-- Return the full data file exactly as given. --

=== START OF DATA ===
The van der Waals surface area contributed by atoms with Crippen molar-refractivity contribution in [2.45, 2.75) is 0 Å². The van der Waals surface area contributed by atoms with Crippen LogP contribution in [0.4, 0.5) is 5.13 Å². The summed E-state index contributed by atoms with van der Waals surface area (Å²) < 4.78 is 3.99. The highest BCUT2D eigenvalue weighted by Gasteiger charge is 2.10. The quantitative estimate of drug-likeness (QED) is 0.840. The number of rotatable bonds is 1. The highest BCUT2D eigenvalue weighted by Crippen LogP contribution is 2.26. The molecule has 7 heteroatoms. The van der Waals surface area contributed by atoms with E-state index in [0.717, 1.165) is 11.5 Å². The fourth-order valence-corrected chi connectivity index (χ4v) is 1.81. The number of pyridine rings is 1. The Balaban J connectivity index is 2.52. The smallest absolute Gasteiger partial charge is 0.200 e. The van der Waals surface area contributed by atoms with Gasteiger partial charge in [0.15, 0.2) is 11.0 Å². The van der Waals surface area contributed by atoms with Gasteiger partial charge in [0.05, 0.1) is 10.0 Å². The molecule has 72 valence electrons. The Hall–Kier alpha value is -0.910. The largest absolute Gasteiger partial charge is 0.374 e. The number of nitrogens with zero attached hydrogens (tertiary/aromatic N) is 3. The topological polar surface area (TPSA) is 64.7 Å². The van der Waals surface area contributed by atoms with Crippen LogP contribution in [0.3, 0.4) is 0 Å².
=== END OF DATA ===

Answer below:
The van der Waals surface area contributed by atoms with Crippen molar-refractivity contribution in [2.45, 2.75) is 0 Å². The van der Waals surface area contributed by atoms with Crippen LogP contribution in [0.4, 0.5) is 5.13 Å². The summed E-state index contributed by atoms with van der Waals surface area (Å²) < 4.78 is 3.99. The highest BCUT2D eigenvalue weighted by Gasteiger charge is 2.10. The quantitative estimate of drug-likeness (QED) is 0.840. The number of rotatable bonds is 1. The highest BCUT2D eigenvalue weighted by Crippen LogP contribution is 2.26. The molecule has 7 heteroatoms. The van der Waals surface area contributed by atoms with E-state index in [0.717, 1.165) is 11.5 Å². The fourth-order valence-corrected chi connectivity index (χ4v) is 1.81. The number of pyridine rings is 1. The Balaban J connectivity index is 2.52. The smallest absolute Gasteiger partial charge is 0.200 e. The van der Waals surface area contributed by atoms with Gasteiger partial charge in [0.15, 0.2) is 11.0 Å². The van der Waals surface area contributed by atoms with Gasteiger partial charge in [0.05, 0.1) is 10.0 Å². The molecule has 72 valence electrons. The Hall–Kier alpha value is -0.910. The largest absolute Gasteiger partial charge is 0.374 e. The number of nitrogens with zero attached hydrogens (tertiary/aromatic N) is 3. The topological polar surface area (TPSA) is 64.7 Å². The van der Waals surface area contributed by atoms with Crippen LogP contribution in [0.3, 0.4) is 0 Å².